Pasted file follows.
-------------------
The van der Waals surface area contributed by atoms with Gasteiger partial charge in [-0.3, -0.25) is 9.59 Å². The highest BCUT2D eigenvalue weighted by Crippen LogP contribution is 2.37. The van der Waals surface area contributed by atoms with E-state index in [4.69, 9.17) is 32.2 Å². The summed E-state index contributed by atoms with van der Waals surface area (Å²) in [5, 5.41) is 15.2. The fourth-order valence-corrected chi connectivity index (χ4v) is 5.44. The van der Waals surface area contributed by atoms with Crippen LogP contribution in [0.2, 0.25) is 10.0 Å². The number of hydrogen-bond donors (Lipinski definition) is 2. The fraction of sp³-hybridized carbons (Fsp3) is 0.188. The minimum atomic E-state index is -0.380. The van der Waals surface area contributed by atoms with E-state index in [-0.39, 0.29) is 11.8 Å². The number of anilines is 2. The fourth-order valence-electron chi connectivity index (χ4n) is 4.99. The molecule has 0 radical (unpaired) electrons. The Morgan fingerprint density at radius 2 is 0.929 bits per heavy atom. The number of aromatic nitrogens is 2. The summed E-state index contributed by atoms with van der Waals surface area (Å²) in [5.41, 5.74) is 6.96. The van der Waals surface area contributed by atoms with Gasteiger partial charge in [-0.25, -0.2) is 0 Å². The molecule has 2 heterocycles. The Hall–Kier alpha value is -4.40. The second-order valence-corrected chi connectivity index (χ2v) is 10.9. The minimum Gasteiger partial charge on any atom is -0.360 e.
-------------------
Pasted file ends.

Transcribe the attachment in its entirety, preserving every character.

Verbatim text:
The van der Waals surface area contributed by atoms with Gasteiger partial charge in [-0.3, -0.25) is 9.59 Å². The highest BCUT2D eigenvalue weighted by Crippen LogP contribution is 2.37. The van der Waals surface area contributed by atoms with E-state index in [4.69, 9.17) is 32.2 Å². The summed E-state index contributed by atoms with van der Waals surface area (Å²) in [5, 5.41) is 15.2. The fourth-order valence-corrected chi connectivity index (χ4v) is 5.44. The van der Waals surface area contributed by atoms with Crippen LogP contribution in [0.2, 0.25) is 10.0 Å². The number of hydrogen-bond donors (Lipinski definition) is 2. The fraction of sp³-hybridized carbons (Fsp3) is 0.188. The minimum atomic E-state index is -0.380. The van der Waals surface area contributed by atoms with E-state index in [-0.39, 0.29) is 11.8 Å². The number of anilines is 2. The fourth-order valence-electron chi connectivity index (χ4n) is 4.99. The molecule has 0 radical (unpaired) electrons. The Morgan fingerprint density at radius 2 is 0.929 bits per heavy atom. The number of aromatic nitrogens is 2. The summed E-state index contributed by atoms with van der Waals surface area (Å²) in [5.41, 5.74) is 6.96. The van der Waals surface area contributed by atoms with Gasteiger partial charge in [-0.25, -0.2) is 0 Å². The molecule has 2 heterocycles. The Hall–Kier alpha value is -4.40. The second-order valence-corrected chi connectivity index (χ2v) is 10.9. The minimum Gasteiger partial charge on any atom is -0.360 e.